I had an email from a listener this week all about money, power and an energetic conversation that she had with her father.
“Just had an intense discussion with my dad, he firmly believes that no one should have ‘too much’ money and that anyone who has a lot of money has acquired it in ‘bad’ ways.”
The first concept to consider is how much is too much? In theory if you are warm clothed and fed you could say that you have all that you need. If you then want a television, the internet, a car and maybe a holiday then you will, by definition have more than someone who cannot afford any of these things.
T. Harv Eker in his Millionaire Mind Book and courses talks about a money blueprint that is set when we are young and then, unless we adapt it, will play out through our lives. Those that have a rich template will create wealth while those that have a poor template will not. There is lots of evidence that shows when people get a lot of wealth through something like the lottery they will spend, spend, spend until it reduces to an amount that they feel comfortable with. This is when it matches their money blueprint.
It is true that if you gain a lot of money you can gain a lot of power. An engineer defines power as ‘the ability to do work’. The power rating on a motor is telling you how much work that motor can do in an hour. The power that money give us is the ability to do something.
With the power of money we can influence the people, even those at the ‘top’ and create real change in the world. This may be through charity or through educating people on love, kindness and logical ways of thinking and behaving. Many people would say that this is naive to think that it is impossible. “Be realistic” they say. I disagree with this version of “realistic”. I think that money is a magnify glass and makes you more of who you are. If you are a good person money allows you to be more of a good person and if you are a bad person money allows to do more bad things.
Attitudes to money, power and wealth are the ongoing disagreements between true communism, – the left wing – where we are all equal and true capitalism – the right wing – that is full of the haves and have nots. In the argument is between capitalism and communism. People have tried to answer this problem in many ways.
Religion has a view. In Islam it is considered wrong to go to bed with a full belly if the people next door go to bed hungry. In Christianity it remains the belief that we should all give 10% of our net income to charities and the poor. In psychology we can measure the positive effects of giving to charity or committing charitable acts. Being kind to others not only makes us feel better but it also strengthens our immune system.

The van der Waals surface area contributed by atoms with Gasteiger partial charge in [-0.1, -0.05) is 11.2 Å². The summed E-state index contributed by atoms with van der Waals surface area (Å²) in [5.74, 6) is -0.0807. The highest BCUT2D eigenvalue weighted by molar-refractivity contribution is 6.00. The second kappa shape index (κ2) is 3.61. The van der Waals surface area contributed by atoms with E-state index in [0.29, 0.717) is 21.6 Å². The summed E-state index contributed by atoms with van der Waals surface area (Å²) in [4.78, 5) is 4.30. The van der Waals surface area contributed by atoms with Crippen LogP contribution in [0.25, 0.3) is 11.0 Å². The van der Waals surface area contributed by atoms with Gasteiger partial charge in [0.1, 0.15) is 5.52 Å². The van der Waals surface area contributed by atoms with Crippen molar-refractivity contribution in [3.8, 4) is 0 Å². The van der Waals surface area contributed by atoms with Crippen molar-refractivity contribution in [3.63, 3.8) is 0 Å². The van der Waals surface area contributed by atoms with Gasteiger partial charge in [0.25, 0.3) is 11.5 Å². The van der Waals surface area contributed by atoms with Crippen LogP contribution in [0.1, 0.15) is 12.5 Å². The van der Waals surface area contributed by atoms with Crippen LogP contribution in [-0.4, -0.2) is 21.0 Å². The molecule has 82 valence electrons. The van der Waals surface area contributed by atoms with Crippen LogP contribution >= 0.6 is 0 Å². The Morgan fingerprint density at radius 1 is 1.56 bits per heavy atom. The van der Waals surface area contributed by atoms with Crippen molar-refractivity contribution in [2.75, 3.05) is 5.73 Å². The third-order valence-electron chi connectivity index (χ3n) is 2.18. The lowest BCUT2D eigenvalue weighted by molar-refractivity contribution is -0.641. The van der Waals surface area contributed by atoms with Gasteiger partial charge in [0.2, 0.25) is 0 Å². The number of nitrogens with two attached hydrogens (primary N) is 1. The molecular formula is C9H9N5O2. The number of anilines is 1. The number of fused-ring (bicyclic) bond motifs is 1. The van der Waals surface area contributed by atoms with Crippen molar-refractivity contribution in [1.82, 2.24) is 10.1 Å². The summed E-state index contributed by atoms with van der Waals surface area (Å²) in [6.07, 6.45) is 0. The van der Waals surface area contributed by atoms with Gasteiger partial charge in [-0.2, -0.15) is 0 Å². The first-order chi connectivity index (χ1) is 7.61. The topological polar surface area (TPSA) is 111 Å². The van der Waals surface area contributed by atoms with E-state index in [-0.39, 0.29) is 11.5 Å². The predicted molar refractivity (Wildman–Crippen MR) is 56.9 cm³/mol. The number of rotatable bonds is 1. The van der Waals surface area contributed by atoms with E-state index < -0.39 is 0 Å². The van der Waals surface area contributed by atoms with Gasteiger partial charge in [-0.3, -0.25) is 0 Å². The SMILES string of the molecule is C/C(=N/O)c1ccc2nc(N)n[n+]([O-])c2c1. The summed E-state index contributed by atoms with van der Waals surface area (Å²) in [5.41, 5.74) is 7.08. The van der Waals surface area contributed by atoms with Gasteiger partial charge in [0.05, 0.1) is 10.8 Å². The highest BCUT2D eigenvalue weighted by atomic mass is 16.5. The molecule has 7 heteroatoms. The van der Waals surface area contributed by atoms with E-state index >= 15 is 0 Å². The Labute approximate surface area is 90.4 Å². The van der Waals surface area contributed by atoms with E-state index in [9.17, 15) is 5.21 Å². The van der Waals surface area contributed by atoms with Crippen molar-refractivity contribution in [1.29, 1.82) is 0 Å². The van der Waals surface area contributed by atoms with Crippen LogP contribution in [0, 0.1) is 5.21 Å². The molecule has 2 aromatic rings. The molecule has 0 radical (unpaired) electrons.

It is important to note that the finance houses in Europe and USA, including all the long standing household names, founded their wealth mainly on the opium and the slave trades. It is little realised that the one industry that they tried to privatise, along with everything else, was sugar that was and is still highly profitable, but built on plantations and the slave trade.
Because of this association with exploitation both abroad and in Britain people often see money as dirty. As the mill and the mine owners created their wealth by working people hard for little reward we developed unions, worker’s rites and employment law. Something that we may begin to give away with Brexit.
Alongside established business were and are the bad lads such as protection rackets, bad small business practices, and lying politicians. How easily the stage has been set to associate both power and money to bad practice.
The work of the Gates Foundation and the fortune that had been poured into medical research and the myriad charities sponsored by and supported by ‘rich’ people would suggest that money can be both a good and a useful resource. It is not what you have it is how you use it that counts.
In the end the issues is that if you live in a capitalist society people will act in capitalistic ways which are to make as much as you can, keep it all for yourself and don’t share it. If you live in a truly communist society, and there has never been one of these to my knowledge, then the question would be ‘what can I do for you and how can I help?’
The question, is it wrong to be well off is relative. I work hard, harder than most, I seldom work less than sixty hours in a week. I also earn more then most though I would not describe myself as rich in any way, other than the wealth of positive emotion in my family. Does that make me a bad person?
We all have the same choice, do we use our time to create wealth or to spend all that we can, even if it is really other people’s. I asked the question a few blogs ago, ‘Why do benefit claimants not work for their money and give back to the community that supports them?’ In an equal society we would all support each other as best we can and would also all contribute. For some that might mean paying taxes while for others it might mean helping out in social enterprises. I come back to my usual phrase…
If we all look after each other then we will all be okay
It is never the money that makes us bad, it is the love of money that makes us bad. As someone once said…
We need to love people and use money, not the other way around.
We can all be charitable. Those that have money can share it. Though even if you have no money to spare you can share your time and your love.
Take care and be happy